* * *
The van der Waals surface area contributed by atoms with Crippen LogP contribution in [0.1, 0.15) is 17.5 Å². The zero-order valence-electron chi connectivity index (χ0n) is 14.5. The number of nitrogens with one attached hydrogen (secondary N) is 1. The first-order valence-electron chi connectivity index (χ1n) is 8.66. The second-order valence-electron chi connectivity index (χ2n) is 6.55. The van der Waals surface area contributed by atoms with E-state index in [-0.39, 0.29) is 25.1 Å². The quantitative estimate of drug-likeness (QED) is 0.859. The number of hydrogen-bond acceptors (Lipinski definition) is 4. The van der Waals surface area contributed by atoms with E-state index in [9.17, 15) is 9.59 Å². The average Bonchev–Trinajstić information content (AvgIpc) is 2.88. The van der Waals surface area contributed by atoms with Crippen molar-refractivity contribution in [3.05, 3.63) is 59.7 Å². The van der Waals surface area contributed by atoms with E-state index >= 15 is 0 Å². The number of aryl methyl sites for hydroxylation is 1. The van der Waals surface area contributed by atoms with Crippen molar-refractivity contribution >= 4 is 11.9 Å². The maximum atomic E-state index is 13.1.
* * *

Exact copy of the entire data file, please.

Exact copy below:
The van der Waals surface area contributed by atoms with Crippen LogP contribution in [0.1, 0.15) is 17.5 Å². The zero-order valence-electron chi connectivity index (χ0n) is 14.5. The number of nitrogens with one attached hydrogen (secondary N) is 1. The first-order valence-electron chi connectivity index (χ1n) is 8.66. The second-order valence-electron chi connectivity index (χ2n) is 6.55. The van der Waals surface area contributed by atoms with E-state index in [-0.39, 0.29) is 25.1 Å². The quantitative estimate of drug-likeness (QED) is 0.859. The number of hydrogen-bond acceptors (Lipinski definition) is 4. The van der Waals surface area contributed by atoms with E-state index in [9.17, 15) is 9.59 Å². The average Bonchev–Trinajstić information content (AvgIpc) is 2.88. The van der Waals surface area contributed by atoms with Crippen molar-refractivity contribution in [3.05, 3.63) is 59.7 Å². The van der Waals surface area contributed by atoms with E-state index >= 15 is 0 Å². The number of aryl methyl sites for hydroxylation is 1. The van der Waals surface area contributed by atoms with Crippen molar-refractivity contribution >= 4 is 11.9 Å². The maximum atomic E-state index is 13.1.